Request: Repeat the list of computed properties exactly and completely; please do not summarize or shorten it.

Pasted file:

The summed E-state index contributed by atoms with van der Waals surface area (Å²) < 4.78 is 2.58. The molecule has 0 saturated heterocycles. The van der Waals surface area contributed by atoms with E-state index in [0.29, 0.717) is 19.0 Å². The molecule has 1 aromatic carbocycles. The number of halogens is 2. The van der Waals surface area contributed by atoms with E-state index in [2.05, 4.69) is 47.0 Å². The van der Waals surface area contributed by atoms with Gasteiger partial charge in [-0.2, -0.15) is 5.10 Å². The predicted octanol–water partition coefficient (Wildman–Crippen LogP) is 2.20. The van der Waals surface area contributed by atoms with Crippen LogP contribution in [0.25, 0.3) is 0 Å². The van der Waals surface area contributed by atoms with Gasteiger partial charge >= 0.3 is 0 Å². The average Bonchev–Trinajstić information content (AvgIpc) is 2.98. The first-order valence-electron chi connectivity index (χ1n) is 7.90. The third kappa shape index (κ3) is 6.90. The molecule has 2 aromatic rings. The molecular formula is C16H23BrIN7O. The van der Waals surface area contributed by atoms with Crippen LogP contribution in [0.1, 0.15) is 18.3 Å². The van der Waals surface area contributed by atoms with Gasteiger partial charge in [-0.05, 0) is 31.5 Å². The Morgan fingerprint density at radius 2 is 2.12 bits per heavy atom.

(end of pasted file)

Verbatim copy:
The summed E-state index contributed by atoms with van der Waals surface area (Å²) < 4.78 is 2.58. The molecule has 0 saturated heterocycles. The van der Waals surface area contributed by atoms with E-state index in [0.29, 0.717) is 19.0 Å². The molecule has 1 aromatic carbocycles. The number of halogens is 2. The van der Waals surface area contributed by atoms with E-state index in [2.05, 4.69) is 47.0 Å². The van der Waals surface area contributed by atoms with Gasteiger partial charge in [-0.2, -0.15) is 5.10 Å². The predicted octanol–water partition coefficient (Wildman–Crippen LogP) is 2.20. The van der Waals surface area contributed by atoms with Crippen LogP contribution in [0.25, 0.3) is 0 Å². The van der Waals surface area contributed by atoms with Gasteiger partial charge >= 0.3 is 0 Å². The average Bonchev–Trinajstić information content (AvgIpc) is 2.98. The first-order valence-electron chi connectivity index (χ1n) is 7.90. The third kappa shape index (κ3) is 6.90. The molecule has 2 aromatic rings. The molecular formula is C16H23BrIN7O. The van der Waals surface area contributed by atoms with Crippen LogP contribution in [0.1, 0.15) is 18.3 Å². The van der Waals surface area contributed by atoms with Gasteiger partial charge in [-0.05, 0) is 31.5 Å². The Morgan fingerprint density at radius 2 is 2.12 bits per heavy atom.